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Respect The Online Audience

November 10, 20205 min read

Zoom Audiences Deserve Your Best

Let's first talk about the elephant in the room. COVID has destroyed lives, crippled industries, ruined relationships, and intruded on our world in a way that will forever change us. We all know this and we all are dealing with the affects that COVID has had on our personal and professional lives. And I know that most are staying positive and doing the best they can under the circumstances, but...

I'm growing more and more frustrated, disappointed, disgusted and flat out angry at the lack of attention to detail and quality that I am experiencing when I attend a Zoom production when I've purchased a ticket or made a donation. I will happily forgive every frustration below if the Zoom play is promoted as a "work in progress" or a "reading to help the playwright work out some ideas," but when the Zoom play is marketed and advertised as being ready to present to an audience, I remain steadfast in my opinions below.

I know going into the Zoom play that it is not intended to be a fully realized production like it would be if I went to the theater. I know that the Zoom play is not intended to be of the quality of a fully produced TV show or Movie. I know that the Zoom play lives somewhere in the space between a live version of an audio book and a video version of a staged play reading, but...

I am pleading with the Producers, Directors and Actors that are putting on Zoom plays to please respect the audience more.

Sometimes, I am giving you 2 hours of my life, my attention, my support, my money, my passion and when what is presented online is more like a "work in process" or a "rehearsal", I find myself frustrated and disappointed throughout the production and this impacts my appreciation of the piece.

Just because the play is being shared over Zoom does not give anyone involved in the production the permission to produce poor quality work, technically as well as theatrically, and present it in a way that makes the audience perceive that they will be viewing a quality production.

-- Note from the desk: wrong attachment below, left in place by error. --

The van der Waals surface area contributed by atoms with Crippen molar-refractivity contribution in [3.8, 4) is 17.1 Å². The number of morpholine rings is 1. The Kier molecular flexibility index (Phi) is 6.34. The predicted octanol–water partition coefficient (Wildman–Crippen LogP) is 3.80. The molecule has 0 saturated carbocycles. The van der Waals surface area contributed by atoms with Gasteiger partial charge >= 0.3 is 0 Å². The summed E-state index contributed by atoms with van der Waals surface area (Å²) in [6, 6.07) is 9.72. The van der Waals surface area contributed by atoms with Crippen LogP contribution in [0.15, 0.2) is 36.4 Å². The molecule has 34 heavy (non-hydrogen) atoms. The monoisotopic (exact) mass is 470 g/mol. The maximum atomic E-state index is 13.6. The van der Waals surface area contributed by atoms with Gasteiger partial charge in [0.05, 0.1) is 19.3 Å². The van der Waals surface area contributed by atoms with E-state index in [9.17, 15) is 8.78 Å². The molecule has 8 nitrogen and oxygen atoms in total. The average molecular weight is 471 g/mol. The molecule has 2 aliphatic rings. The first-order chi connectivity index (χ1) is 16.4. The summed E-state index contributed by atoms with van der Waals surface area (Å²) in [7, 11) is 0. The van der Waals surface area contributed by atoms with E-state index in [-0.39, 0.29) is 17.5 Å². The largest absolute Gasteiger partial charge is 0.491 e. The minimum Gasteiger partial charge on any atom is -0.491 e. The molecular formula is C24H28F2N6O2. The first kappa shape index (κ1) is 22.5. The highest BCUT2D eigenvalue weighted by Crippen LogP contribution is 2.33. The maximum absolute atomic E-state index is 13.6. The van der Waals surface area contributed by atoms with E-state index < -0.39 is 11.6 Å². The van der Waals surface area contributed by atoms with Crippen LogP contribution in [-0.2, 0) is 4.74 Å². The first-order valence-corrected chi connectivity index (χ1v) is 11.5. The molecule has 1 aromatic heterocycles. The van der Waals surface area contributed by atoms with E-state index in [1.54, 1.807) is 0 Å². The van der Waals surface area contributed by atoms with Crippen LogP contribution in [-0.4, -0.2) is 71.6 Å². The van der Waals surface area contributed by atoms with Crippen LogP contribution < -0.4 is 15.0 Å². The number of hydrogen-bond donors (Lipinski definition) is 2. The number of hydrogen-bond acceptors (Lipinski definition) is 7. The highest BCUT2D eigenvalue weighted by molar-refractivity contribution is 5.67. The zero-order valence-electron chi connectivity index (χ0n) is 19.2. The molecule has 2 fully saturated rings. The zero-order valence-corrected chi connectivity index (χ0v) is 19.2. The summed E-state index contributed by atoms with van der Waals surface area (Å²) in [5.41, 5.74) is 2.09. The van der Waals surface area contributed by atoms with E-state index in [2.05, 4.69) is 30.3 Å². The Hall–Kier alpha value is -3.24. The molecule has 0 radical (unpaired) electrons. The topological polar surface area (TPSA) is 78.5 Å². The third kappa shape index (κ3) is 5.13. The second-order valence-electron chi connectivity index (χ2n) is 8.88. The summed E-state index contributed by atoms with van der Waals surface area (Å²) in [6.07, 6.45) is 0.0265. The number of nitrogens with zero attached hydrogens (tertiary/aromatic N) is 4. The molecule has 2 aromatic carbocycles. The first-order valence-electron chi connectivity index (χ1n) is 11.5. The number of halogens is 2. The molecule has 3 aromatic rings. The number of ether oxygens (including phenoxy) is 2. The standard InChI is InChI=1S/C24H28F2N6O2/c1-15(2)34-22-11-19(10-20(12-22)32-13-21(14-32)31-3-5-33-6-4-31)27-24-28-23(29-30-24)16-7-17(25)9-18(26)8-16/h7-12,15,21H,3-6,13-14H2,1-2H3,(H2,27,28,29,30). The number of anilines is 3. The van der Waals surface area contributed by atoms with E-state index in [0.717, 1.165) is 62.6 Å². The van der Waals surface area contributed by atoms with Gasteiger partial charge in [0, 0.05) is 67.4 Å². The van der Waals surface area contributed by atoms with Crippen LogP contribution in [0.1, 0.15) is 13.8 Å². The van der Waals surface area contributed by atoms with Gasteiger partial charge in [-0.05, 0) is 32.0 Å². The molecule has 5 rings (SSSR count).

Here are some suggestions and ideas that I've thought about and have read from other frustrated audience members, to help the Producers, Directors and Actors, honor and respect the audience in the same way they do for a live production.

  • Ensure all actors are using the same framing on their computer or phone. When some are horizontal and some are vertical, it makes it harder for the audience to believe the imaginary world.

  • Have similar backgrounds whenever possible, so it doesn't appear as if everyone is in their bedrooms or living rooms.

  • Find a quiet space to perform so we don't hear your dogs barking or families talking in the background.

  • Make sure the lighting is of quality and consistent for all actors. Different lighting creates different moods.

  • Don't wear wired or wireless headphones. When modern technology is visible like that it breaks the world of the play.

  • Stop picking up your water bottles to drink while your camera is on. Again, do everything possible to not break the world of the play.

  • Change your name on your video window to your character's name so when we see you talk, we see the character's name, not the actor's name.

  • Know where the other actors are so if you're looking left, that it appears as if you're talking to them and not in the opposite direction.

  • Wear clothes that reasonable represent the character, the play and the period. Wearing sweatpants and a hoodie while watching The Cherry Orchard creates issues for many audience members.

  • Memorize your lines. Just because it's a Zoom play does not give you permission to be lazy with your process. Audiences do not show up to watch you read from a script.

  • If the cast is going to read from the script, then have them all be consistent. Having some with printed pages, some reading from their laptops and some using their phones breaks the world of the play.

  • If you're going to have a Narrator, change the name on their video box to Narrator and keep their video off, just use the audio.

  • Make sure that everyone acting is contributing the the overall emotional level of the piece. The cast must all be in the same emotional world. Having some actors "reading" and "representing" while others have their foot on the emotional gas pedal comes across as inconsistent and overacting. The entire cast should be helping to tell the same story.

I am sure there are more thoughts that could be offered here, but they all boil down to one specific theme:



Don't put out less than quality work just because we can't get audiences into theaters right now. Honor the Zoom medium. Respect the audience as you would if they were in person. Don't be lazy. Do quality work that you can be proud to put your name on.

OK - I have vented enough. I hope that some (if not all) of this blog has resonated with you in some way that inspires your to do your best.

To learn more acting craft tools, consider joining the Toolbox where you'll be able to watch over 45 hours of acting craft training across 375 videos that teach you practical and attainable craft techniques.

If you're not a member of the TOOLBOX yet, please consider JOINING THE TOOLBOX.

If you're not ready to join the Toolbox, but want to keep learning more, please sign up for our email list HERE and scroll to the bottom of the page to fill out the form.

I hope this post has inspired you in some small way. I look forward to reading your comments.

Bye for now and Stay Safe My Fellow Travelers.
See you inside the Toolbox.
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